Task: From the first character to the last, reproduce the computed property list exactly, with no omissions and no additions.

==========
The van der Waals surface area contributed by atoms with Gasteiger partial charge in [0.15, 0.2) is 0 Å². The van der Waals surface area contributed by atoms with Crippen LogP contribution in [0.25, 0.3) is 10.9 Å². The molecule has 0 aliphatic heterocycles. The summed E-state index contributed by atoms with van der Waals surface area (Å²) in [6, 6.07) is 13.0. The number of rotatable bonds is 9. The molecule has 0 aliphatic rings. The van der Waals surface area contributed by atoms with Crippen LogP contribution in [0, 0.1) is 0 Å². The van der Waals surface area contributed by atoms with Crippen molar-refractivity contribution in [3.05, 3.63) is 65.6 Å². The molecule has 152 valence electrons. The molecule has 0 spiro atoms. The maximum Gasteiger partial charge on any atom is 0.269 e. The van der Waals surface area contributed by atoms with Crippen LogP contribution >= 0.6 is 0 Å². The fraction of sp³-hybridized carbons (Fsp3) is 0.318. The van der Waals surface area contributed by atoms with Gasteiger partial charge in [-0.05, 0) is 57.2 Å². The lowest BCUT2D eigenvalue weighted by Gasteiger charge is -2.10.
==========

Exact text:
The van der Waals surface area contributed by atoms with Gasteiger partial charge in [0.15, 0.2) is 0 Å². The van der Waals surface area contributed by atoms with Crippen LogP contribution in [0.25, 0.3) is 10.9 Å². The molecule has 0 aliphatic heterocycles. The summed E-state index contributed by atoms with van der Waals surface area (Å²) in [6, 6.07) is 13.0. The number of rotatable bonds is 9. The molecule has 0 aliphatic rings. The van der Waals surface area contributed by atoms with Crippen LogP contribution in [0, 0.1) is 0 Å². The van der Waals surface area contributed by atoms with Crippen molar-refractivity contribution in [3.05, 3.63) is 65.6 Å². The molecule has 152 valence electrons. The molecule has 0 spiro atoms. The maximum Gasteiger partial charge on any atom is 0.269 e. The van der Waals surface area contributed by atoms with Crippen LogP contribution >= 0.6 is 0 Å². The fraction of sp³-hybridized carbons (Fsp3) is 0.318. The van der Waals surface area contributed by atoms with Gasteiger partial charge in [-0.05, 0) is 57.2 Å². The lowest BCUT2D eigenvalue weighted by Gasteiger charge is -2.10.